Information is gushing toward your brain like a firehose aimed at a teacup
This leads to a problem, because different teacups are not equal. A 50+ year old judge does not, and should not be expected to, have the same understanding of Twitter that I do. No matter what you do, they will not.

And what do judges do when confronted with something they don't understand? Well, it's certainly not recuse themselves from the case. Its a bit more like a peacock. Some judges seem to revel in not knowing what the heck is going on. Here is Judge Davies from Paul Chambers case:
Anyone in this country in the present climate of terrorist threats, especially at airports, could not be unaware of the possible consequences.
And thats the point. Paul Chambers is clearly not a terrorist. And he was clearly unaware of the 'possible consequences'. If he was, he wouldnt have tweeted about it. When I say I'm going to beat the crap out of my friend for cancelling on me at the last minute, he doesnt start taking self defence courses, mostly because he knows I'm joking, rather than contempt for my ability to carry out my threats.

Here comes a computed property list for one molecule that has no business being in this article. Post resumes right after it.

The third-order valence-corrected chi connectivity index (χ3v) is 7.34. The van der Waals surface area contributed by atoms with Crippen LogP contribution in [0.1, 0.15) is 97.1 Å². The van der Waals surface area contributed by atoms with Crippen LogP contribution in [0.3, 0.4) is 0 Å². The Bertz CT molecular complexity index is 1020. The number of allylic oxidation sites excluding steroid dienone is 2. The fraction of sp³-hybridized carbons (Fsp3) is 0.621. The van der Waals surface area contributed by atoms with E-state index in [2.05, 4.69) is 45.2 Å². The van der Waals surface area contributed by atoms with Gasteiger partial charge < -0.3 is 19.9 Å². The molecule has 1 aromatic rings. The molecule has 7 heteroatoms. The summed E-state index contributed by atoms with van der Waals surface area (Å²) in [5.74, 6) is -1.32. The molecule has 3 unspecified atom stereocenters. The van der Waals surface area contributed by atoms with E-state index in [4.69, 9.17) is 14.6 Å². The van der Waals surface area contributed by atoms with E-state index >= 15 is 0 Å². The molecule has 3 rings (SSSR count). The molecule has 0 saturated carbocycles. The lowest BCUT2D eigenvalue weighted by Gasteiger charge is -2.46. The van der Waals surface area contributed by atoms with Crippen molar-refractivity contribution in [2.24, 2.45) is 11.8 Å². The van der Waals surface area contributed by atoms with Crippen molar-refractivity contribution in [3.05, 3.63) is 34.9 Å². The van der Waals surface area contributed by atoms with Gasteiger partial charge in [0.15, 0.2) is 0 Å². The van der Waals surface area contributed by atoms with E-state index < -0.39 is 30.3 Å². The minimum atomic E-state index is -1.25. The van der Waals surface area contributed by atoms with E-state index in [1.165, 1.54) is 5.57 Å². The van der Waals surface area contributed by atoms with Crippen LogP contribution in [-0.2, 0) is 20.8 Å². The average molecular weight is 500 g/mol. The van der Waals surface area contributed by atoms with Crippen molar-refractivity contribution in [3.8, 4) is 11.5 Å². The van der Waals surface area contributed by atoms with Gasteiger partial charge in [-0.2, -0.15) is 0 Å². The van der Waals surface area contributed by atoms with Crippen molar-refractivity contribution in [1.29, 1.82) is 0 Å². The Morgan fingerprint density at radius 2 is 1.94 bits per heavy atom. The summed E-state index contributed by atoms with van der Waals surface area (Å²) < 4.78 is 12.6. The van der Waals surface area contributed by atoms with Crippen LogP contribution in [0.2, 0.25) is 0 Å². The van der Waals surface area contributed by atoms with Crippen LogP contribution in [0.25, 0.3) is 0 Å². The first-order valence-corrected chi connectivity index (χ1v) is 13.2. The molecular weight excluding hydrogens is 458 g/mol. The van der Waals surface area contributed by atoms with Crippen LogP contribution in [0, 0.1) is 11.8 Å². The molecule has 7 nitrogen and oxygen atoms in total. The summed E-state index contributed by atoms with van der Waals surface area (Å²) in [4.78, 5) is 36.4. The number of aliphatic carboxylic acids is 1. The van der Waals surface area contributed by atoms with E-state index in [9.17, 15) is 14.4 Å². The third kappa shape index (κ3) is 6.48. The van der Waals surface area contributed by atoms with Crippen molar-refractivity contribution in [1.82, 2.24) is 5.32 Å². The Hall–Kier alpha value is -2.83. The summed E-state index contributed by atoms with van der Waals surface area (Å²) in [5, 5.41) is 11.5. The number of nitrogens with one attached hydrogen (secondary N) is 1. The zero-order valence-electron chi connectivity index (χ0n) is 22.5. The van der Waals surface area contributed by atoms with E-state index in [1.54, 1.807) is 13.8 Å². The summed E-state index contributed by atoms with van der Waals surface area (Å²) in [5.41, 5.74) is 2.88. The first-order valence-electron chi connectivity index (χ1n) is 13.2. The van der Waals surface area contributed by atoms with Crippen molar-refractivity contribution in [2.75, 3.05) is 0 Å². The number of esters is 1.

So what's the solution? My suggestion is twofold.

First judges must, by law, be required to refuse to sit in judgement over a case which they are unable to understand. If a judge is found to have done so, that should be grounds for a mistrial and some form of professional disciplinary action. Simple as that. By law I'm not allowed to perform brain surgery, or build rockets, (and I've tried), and so judges should be prevented from deciding a person's future when they are woefully ill equipt to do so. This rule should apply with the same force and consquence of a conflict of interest. Because it is a conflict of interest to have no damn idea what you're talking about when considering someone else's life and future.